Incline High School gets $38 million grant for stadium, campus upgrade

Ashleigh Goodwin
Tahoe Daily Tribune
A rendering of plans for Incline Village High School.

INCLINE VILLAGE, Nev. — Incline High School over the next couple of years will be going through a much needed renovation project.

The Dave and Cheryl Duffield Foundation, a local philanthropic foundation, recently awarded the high school a $38 million grant that will be used to bring the school campus, including the stadium, up to compliance. 

“It’s really a problem of equity, the build will put us on par with other Washoe County schools,” said Principal Tierney Cahill.

The revitalization will give the high school an internalized main campus and an overhaul on the stadium. The athletic department currently lacks a full track and field which limits events and hinders the school from holding home meets. Pipes 6 feet underground have caused unlevel ground which is a hazard to athletes. The school stadium also does not currently meet ADA requirements making it difficult for those with mobility challenges to access the field. 

Incline Village General Improvement District has been a huge partner in maintaining the field, but the needs of the stadium exceed what can be done by maintenance. The Incline Village campus was opened in 1968 and has not had significant update since. 

The grant is a product of the passion long term residents Dave and Cheryl Duffield have for their community and the future generations. After conversations regarding the issues of inequality for the field reached Dave Duffield, he approached Cahill to work out the details. 

In the summer of 2023, thanks to the Dave and Cheryl Duffield Foundation, IHS will begin the revitalization of the stadium. Revitalization includes the addition of proper amenities previously nonexistent for the students.

Currently, the ROTC building is used as a makeshift locker room, however there are only portable bathrooms for the restroom facilities. For running water, the students currently must go back to the main building. In addition to the facilities, the high school will add a modest snack shack, updated stands, traditional sized press box for coaches, storage for equipment, weight room for athletes to train, a small changing room for officials and turf to end the irrigation issues.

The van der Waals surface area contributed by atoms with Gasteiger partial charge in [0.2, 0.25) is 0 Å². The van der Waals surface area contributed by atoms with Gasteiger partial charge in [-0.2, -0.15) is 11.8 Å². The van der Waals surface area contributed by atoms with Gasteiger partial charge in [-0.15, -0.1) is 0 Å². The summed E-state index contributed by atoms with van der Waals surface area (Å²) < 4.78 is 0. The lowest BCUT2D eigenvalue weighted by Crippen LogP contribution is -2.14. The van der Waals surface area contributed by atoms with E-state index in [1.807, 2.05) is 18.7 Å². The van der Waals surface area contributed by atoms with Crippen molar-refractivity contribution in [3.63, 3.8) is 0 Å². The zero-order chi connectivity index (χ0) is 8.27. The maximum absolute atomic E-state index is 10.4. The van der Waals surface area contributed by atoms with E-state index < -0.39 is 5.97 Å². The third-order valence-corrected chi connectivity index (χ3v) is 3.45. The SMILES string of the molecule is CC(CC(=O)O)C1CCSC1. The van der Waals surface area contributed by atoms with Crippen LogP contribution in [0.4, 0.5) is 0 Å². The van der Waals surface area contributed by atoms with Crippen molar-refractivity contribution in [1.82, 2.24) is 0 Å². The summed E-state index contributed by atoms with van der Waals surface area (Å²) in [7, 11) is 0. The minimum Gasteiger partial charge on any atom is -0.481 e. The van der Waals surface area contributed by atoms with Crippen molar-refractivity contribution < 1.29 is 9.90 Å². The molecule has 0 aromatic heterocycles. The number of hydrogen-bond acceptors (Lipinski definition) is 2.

“It sounds crazy to say but $38 million dollars doesn’t go that far,” Cahill said, “$1.8 million is the estimated cost for the turf alone.” 

On May 15, 2024, demolition will begin on the ROTC building. Presently, without proper facilities, students face hazardous situations in the event of a lock down on campus. The Sani-hut bathrooms located outside of the building are not an option in the event of a bear on campus or other code red issues. 

The same footprint of the ROTC building will add restrooms, water, and recreate the classrooms on the first floor of the addition connecting it to the current building. The second floor will introduce a dance studio, flexible classroom, and a culinary arts classroom with a student run café. Students will be able to set a menu, serve customers and experience running a business.  

“Students schoolwide will be able to hang out and use this space during their breaks,” Cahill said. “The intent is also that the public, like Rotary, could make reservations on a Friday and come in for lunch, giving the kids a real-world opportunity to run a full-on restaurant.” 

The third floor will provide a collaborative space for student presentations, class projects with small offices that have technology at the ready for student teams to reserve to work on their projects.  The flexible space presents endless possibilities. School events will be much easier for groups such as We the People, Debate Team, leadership student events, parent meetings, class meetings, eighth-grade orientation and professional development.

“There’s no one like the Duffield’s,” Cahill said. “We are so grateful. We could host crab feed after crab feed and never be able to raise a sum like this, none of this would be possible without the Dave and Cheryl Duffield Foundation.”

Ashleigh Goodwin can be reached at The Tribune is a sister publication of the Sun.

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